Business Premiere fares are totally flexible, allowing the ticket to be exchanged or refunded free of charge until up to 30 minutes after departure. Typically only around €10 more in price from the Premiere fare, it’s totally worth it to purchase Business Premiere for this flexibility alone. But you do get a few other perks with the fare including lounge access prior to departure, a complimentary beverage and newspaper delivered to you on the platform, express priority lanes for boarding, complimentary wifi onboard, and ability to pre-book a meal and collect it from the bar car with priority service.
With the OUIGO trains, prices start from €10 each way. There’s only one class, which is all second class. The tickets are sold as Standard, with a outlet to charge a phone or device for a few Euros more called Avec Prise, and a seat with an outlet in a quiet car called Tranquille for an additional few Euros. All fares include 1 carry-on and 1 cabin bag. Bicycles, boxes and large packages aren’t allowed on these trains.
TER trains have two fares, a tariff normal for the standard second class fare and first class. The fares are fixed, though depending on the region, you may find that off-peak trains are a little less in price. You don’t have an assigned coach or seat on TER trains beyond first or second class coaches; you simply validate your ticket in the machines and hop on board to find a seat. You may have to stand, though you’re typically only traveling short distances. The ticket is valid for travel on any train on the date the ticket is validated up until 11:59pm.
Children aged from infant to 3 years of age are free on all French trains, but only if they sit on your lap. If you want a seat for the child aged 0-3 years of age, there is usually a small and very reasonable fee for the seat of just a few Euros.
Dogs of all sizes can also ride on all French trains, with one exception. Eurostar does not allow any animals on their trains with the exception of guide dogs. All dogs, no matter whether they are in a carrier or on a lead, need a ticket. The fares vary depending on the train company, but you can expect to pay €7 per pet on SNCF and TER trains, €10 for a dog on a lead on OUIGO and €20 for a dog on a lead on TGVLyria trains. The pet fares are the same regardless of which fare class your tickets are booked in, and there are no designated pet seats or carriages.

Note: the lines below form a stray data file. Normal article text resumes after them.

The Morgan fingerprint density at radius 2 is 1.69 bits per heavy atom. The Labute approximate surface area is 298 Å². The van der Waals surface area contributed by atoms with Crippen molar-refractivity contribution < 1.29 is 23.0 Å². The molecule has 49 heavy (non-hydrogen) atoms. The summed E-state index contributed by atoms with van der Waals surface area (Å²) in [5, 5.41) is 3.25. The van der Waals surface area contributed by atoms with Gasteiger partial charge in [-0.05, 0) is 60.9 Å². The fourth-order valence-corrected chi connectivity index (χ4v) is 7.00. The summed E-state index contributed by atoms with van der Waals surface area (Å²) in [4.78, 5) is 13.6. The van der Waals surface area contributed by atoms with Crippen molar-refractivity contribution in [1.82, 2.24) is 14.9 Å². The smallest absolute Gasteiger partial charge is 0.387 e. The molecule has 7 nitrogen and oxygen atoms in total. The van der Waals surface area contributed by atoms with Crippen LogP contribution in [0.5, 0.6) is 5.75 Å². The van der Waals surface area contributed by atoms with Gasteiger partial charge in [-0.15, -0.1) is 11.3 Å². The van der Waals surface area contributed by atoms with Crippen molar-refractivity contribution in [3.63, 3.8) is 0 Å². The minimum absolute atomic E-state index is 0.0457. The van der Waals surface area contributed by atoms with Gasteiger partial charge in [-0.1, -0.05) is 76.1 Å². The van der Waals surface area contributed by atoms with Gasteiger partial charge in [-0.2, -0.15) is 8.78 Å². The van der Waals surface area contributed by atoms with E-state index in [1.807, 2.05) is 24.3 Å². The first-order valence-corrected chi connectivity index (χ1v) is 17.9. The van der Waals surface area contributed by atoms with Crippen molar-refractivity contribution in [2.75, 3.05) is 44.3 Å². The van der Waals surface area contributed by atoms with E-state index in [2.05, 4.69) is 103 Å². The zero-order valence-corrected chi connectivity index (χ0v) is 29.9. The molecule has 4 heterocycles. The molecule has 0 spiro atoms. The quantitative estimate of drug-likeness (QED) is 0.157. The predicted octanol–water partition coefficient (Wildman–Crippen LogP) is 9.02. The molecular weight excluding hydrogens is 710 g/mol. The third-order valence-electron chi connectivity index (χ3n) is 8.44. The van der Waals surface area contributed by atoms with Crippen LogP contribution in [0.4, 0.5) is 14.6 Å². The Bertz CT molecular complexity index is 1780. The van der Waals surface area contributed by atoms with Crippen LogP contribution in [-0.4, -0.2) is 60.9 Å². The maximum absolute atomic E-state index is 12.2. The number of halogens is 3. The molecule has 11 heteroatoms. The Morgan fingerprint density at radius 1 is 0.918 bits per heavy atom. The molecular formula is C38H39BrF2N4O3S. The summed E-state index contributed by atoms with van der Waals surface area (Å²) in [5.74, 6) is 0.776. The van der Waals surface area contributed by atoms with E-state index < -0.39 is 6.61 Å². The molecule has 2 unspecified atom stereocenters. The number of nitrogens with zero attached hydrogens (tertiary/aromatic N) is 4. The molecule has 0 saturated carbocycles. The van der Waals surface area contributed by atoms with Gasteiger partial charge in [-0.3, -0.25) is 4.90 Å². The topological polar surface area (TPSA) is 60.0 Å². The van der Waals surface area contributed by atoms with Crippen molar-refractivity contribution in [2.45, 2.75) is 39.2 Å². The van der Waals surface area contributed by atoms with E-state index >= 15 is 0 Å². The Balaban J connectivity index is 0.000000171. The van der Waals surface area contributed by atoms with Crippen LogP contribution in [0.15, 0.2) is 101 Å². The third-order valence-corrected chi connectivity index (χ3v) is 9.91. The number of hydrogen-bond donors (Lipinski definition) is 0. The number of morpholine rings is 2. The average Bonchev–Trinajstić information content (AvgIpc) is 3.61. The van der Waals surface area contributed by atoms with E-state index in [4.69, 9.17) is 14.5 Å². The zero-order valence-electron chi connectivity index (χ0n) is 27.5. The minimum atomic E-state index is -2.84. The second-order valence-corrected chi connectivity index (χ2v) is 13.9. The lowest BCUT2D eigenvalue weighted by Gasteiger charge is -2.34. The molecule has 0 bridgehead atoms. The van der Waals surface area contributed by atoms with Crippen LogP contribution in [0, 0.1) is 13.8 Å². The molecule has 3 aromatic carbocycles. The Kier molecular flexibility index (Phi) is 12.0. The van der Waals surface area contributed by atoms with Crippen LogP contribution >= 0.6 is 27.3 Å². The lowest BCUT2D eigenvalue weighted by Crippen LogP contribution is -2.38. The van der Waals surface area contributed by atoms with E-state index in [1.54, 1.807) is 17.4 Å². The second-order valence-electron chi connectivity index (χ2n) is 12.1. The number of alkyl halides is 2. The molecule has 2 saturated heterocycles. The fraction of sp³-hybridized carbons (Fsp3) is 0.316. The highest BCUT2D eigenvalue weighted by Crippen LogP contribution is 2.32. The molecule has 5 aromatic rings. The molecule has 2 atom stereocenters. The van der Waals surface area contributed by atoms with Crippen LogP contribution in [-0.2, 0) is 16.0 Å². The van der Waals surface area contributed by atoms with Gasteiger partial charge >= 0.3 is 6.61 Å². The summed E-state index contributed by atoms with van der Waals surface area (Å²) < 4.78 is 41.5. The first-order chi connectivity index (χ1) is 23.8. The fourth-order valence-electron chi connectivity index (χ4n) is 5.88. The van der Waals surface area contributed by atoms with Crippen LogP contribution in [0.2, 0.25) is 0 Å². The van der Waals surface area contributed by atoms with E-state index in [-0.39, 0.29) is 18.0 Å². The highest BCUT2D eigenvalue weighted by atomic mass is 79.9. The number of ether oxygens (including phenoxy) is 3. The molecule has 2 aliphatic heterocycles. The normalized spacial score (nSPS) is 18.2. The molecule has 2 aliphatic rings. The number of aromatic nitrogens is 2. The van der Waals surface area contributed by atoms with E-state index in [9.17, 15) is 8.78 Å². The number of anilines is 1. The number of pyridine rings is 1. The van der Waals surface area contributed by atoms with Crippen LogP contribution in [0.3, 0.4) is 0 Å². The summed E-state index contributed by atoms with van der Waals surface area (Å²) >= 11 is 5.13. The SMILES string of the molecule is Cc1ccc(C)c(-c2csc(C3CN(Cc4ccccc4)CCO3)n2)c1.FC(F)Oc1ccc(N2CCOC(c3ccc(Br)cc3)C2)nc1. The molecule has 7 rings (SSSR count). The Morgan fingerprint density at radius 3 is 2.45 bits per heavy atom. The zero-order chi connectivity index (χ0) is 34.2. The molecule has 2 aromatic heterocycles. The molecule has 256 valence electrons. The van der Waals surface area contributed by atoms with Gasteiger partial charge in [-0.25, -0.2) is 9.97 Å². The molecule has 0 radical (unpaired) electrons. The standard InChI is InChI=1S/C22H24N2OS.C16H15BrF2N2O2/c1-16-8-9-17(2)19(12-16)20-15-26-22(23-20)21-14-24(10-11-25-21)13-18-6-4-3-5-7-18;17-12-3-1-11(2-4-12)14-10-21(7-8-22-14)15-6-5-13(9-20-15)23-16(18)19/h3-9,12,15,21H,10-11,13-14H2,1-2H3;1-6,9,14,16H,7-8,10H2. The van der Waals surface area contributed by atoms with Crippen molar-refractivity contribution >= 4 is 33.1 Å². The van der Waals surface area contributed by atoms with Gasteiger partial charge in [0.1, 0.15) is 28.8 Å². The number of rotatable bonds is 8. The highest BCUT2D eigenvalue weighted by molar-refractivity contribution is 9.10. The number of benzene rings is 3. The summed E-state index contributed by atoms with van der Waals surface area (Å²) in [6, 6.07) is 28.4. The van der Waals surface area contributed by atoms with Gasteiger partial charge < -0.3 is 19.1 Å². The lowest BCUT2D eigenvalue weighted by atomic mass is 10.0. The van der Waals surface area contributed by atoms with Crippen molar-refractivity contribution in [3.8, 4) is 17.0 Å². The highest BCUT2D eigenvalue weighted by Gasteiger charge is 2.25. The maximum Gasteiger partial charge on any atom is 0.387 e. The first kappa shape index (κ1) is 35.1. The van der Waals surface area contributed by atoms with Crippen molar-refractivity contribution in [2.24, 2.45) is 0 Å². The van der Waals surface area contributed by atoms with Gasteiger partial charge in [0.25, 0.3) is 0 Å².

Purchasing a ticket for your dog is very easy. You can’t purchase pet tickets in Trainline, but I personally still book my own train tickets using Trainline and then purchase my pet ticket either online or in the station.
The Various Types of French Trains
There’s more than one type of train in the French rail network, and if you’re travel around France by train it’s good to know about the various types.
SNCF is the French National Railway company and is state-owned. It operates nearly all trains the trains in France, including the TGV and OUIGO high-speed trains. You can see a map of the French rail network with all the destinations served in France.
The TGV train network is France’s high-speed train and currently contains more than 2600 kilometers (over 1600 miles) of lines connecting major cities in France and Europe. You can see a map of the TGV destinations served by high-speed train.
TGVLyria trains are specifically the trains connecting France and Switzerland.
OUIGO is France’s low-cost high speed train network. It’s operated by SNCF and runs at the same speed of 270-320 kph (160-199 mph) as the TGV trains, but for a fraction of the cost with fares from Paris – Bordeaux and Bordeaux – Paris starting from €10 each way. OUIGO offers only one standard fare class. You can see a map of OUIGO destinations.
Intercités trains are simply the routes not served by the TGV high-speed train. All Intercités journeys are operated by SNCF.
The TER train, which stands for Transport Express Régional, are the regionally operated trains. They are still operated by SNCF. These trains don’t have assigned seating and have fixed-pricing, so there’s no advantage to pre-booking tickets.
What To Expect When Taking the Paris – Bordeaux Train (And Vice Versa)
As Americans, we’re typically don’t travel by train in the US. The US isn’t that well connected by train even though we do have Amtrack, and travel times can be even up to several days. But train travel in France is generally good, inexpensive and fast. We know it can be a bit daunting using the French railway system. Heck, we regularly even observe other Europeans and French confused about various aspects of using the French rail network, particularly when they don’t use it regularly.
We travel around France and the Nouvelle Aquitaine by train regularly, so using the French train system is practically second nature at this point. We documented a recent Bordeaux – Paris train journey step-by-step from when you arrive at the station through finding your seat on the train to help you understand exactly what to expect.